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AMC’s 1960s Madison Avenue drama “Mad Men” received a crash course in modern-day online advertising Tuesday after infuriating fans of social networking site Twitter.
Twitter shut down accounts inspired by the show after AMC contacted the company with concerns about its content. The fan-penned feeds consist of brief text-message-length posts in the voices of “Mad Men” characters. Users can subscribe to the daily musings of virtual Don Draper, Peggy Olson and other employees from the fictional firm Sterling Cooper.
AMC didn’t appreciate that some of the characters promoted products other than the show (including Twitter itself). After Twitter yanked some of the feeds, the surviving “characters” started frantically Twittering about getting “fired.”
“I worked hard,” the faux Olson wrote. “I did my job. But the boys at Twitter are just as churlish as the boys at Sterling Cooper.”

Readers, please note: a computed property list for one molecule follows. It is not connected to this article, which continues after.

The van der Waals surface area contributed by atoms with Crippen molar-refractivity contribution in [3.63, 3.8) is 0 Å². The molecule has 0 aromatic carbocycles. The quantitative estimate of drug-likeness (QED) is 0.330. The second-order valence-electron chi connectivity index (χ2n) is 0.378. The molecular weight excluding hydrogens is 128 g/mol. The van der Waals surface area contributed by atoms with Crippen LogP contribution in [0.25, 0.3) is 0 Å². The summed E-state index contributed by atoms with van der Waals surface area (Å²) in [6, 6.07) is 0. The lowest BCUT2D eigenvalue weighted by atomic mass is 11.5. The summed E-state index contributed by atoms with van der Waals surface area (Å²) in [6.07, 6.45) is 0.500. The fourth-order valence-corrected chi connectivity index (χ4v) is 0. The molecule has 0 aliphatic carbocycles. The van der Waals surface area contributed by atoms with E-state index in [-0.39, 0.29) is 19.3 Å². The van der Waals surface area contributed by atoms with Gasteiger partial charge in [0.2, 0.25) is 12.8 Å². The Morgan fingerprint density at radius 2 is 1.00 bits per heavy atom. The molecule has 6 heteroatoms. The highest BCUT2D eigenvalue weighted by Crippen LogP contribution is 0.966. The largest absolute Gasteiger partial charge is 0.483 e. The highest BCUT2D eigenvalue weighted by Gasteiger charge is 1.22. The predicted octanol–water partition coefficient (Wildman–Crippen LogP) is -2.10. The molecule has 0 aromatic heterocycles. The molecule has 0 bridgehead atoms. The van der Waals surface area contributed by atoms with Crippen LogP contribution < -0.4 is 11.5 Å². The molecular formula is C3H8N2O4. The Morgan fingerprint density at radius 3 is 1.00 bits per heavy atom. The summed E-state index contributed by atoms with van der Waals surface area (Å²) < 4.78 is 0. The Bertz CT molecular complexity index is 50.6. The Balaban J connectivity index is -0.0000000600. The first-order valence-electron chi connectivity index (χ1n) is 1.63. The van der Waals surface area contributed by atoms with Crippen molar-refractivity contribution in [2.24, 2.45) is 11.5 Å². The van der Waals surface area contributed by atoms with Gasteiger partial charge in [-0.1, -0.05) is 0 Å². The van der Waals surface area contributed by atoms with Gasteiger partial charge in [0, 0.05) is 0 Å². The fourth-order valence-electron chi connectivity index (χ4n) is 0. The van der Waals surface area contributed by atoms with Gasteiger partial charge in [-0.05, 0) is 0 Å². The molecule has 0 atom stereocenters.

The shutdown resulted in bloggers and Twitter fans slamming AMC: “Its legal maneuvering may go down as the single worst use (misuse?) of social media,” Adrants.com wrote.
Network sources say AMC wanted merely to discuss the feeds with Twitter and did not intend for the feeds to be yanked — and certainly did not wish to cause a headache-inducing online backlash. After all, Twitter is essentially promoting the critically acclaimed yet modestly rated drama to young online users. This is free advertising, and Don Draper would certainly approve.
By end of day Tuesday, the Twitter character feeds were restored.
“I’m back,” Olson wrote. “Thanks so much to all who offered their friendship during this trying time.” (partialdiff)
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